Map of Chinese Provinces (Courtesy of Toby Simkin, Flickr)

Since 2017, it has been known to the international community that internment camps have been increasing in number in Xinjiang. Within these camps, thousands of Uyghur Muslims are undergoing “re-education.” In August 2018, a UN human rights committee was notified of reports that approximately a million people could be under detainment in camps in Xinjiang. Since then, stories of those who survived the camps have started to percolate Western media, putting a spotlight on the situation. This is key to understanding what is truly happening as the Chinese hold a monopoly on the media in the region. This means that any reporting on the situation is extremely restricted and challenging. Nick Cohen, of The Guardian, voiced a key point in July 2020: ‘with no footage of their suffering, millions can suffer unnoticed in the dark.’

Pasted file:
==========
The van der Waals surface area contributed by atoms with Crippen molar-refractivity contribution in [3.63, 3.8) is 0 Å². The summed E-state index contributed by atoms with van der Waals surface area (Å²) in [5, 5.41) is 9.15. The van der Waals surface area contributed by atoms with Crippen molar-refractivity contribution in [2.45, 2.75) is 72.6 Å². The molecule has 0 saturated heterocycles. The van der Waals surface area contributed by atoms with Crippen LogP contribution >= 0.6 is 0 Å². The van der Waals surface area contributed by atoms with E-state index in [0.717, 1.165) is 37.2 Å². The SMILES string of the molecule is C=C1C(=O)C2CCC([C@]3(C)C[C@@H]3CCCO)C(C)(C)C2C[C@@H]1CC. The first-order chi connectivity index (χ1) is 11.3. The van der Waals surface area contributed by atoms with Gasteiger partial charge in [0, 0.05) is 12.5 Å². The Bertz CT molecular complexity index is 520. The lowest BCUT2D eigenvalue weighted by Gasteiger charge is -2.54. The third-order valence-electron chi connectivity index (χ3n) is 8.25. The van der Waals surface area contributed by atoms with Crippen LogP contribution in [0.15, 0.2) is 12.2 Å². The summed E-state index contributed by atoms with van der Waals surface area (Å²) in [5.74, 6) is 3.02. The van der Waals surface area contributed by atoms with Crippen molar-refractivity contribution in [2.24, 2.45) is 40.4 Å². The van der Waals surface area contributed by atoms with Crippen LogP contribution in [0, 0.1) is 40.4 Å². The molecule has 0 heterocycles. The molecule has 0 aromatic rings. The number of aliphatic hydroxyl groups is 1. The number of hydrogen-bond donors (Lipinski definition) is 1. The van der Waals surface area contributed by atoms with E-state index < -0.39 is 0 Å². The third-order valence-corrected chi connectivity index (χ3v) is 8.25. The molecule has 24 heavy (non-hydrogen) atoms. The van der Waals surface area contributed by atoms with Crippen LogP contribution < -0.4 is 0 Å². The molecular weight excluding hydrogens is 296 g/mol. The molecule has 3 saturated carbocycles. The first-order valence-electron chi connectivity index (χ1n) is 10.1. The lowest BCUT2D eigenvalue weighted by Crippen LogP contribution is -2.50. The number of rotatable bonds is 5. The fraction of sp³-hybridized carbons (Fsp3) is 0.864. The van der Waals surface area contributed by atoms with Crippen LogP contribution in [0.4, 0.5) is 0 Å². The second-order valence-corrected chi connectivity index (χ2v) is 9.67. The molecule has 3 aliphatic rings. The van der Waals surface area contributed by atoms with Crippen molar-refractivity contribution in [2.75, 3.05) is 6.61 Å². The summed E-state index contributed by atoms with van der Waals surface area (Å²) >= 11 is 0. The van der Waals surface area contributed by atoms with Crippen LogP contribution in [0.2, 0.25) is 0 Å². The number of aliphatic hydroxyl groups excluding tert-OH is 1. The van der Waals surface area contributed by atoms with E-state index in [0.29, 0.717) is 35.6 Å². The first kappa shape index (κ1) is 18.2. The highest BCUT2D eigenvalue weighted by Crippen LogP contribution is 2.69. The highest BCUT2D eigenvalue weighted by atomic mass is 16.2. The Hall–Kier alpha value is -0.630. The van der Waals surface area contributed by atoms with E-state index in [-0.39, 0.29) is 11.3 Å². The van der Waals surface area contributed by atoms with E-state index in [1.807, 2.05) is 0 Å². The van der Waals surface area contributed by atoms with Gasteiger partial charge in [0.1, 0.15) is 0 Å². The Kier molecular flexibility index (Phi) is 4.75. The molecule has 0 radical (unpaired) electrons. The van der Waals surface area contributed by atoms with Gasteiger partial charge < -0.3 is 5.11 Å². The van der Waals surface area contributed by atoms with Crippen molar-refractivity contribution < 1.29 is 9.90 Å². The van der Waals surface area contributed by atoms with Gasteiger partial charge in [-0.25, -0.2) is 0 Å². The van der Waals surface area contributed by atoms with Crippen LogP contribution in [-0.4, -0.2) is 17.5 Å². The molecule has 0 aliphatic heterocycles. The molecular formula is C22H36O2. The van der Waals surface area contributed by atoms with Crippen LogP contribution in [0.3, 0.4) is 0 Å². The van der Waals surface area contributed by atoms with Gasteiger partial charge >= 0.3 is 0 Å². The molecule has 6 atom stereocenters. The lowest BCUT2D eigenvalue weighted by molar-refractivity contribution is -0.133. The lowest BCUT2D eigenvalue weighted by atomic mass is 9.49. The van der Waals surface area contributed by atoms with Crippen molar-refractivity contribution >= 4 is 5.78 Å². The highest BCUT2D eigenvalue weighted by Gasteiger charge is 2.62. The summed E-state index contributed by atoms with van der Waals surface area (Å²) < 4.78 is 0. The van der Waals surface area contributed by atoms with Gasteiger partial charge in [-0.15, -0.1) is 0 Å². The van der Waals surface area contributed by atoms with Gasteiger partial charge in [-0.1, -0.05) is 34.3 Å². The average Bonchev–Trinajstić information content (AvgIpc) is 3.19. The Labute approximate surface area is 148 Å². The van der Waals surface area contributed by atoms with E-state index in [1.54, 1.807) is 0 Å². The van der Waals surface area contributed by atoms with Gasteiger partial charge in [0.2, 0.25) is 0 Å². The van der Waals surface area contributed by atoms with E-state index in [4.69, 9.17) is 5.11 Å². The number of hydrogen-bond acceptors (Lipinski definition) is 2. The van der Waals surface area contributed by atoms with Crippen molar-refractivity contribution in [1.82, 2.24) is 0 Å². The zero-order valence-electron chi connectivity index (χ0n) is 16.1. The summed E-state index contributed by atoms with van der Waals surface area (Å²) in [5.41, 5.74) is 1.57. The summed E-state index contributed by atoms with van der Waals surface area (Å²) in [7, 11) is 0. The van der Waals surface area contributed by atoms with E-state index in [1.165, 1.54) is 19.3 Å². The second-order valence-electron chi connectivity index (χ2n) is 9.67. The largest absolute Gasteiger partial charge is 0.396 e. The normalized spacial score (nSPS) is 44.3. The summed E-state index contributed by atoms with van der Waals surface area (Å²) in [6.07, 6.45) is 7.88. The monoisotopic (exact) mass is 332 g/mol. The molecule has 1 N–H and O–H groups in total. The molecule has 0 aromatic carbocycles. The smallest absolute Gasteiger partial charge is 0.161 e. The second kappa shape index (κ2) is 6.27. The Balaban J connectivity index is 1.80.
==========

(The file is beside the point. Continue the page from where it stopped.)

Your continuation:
Mihrigul Tursun, a Uyghur woman who survived three “re-education” camps, described the horrific conditions she endured when speaking at a summit in Washington D.C in 2018. She recalled being drugged, electrocuted, and told that ‘being a Uyghur is a crime.’ Ablet Tursun Tohti, an exiled Uyghur now living in Turkey, was admitted to a camp in Hotan, in southern Xinjiang, for reciting an Islamic verse at a funeral. He recalls his month long sentence of “re-education” included singing a song entitled ‘Without the Communist Party There Can Be No New China’ and that failing to recite laws correctly resulted in beatings. Tohti says, ‘they told me I needed to be educated’, but his experience was one of intimidation and indoctrination, inside a structure so dissimilar to a school, featuring barbed wire fencing and watchtowers along the camp perimeters. However, he expresses his luck; in recent years passports have been recalled and people seem less likely to be released.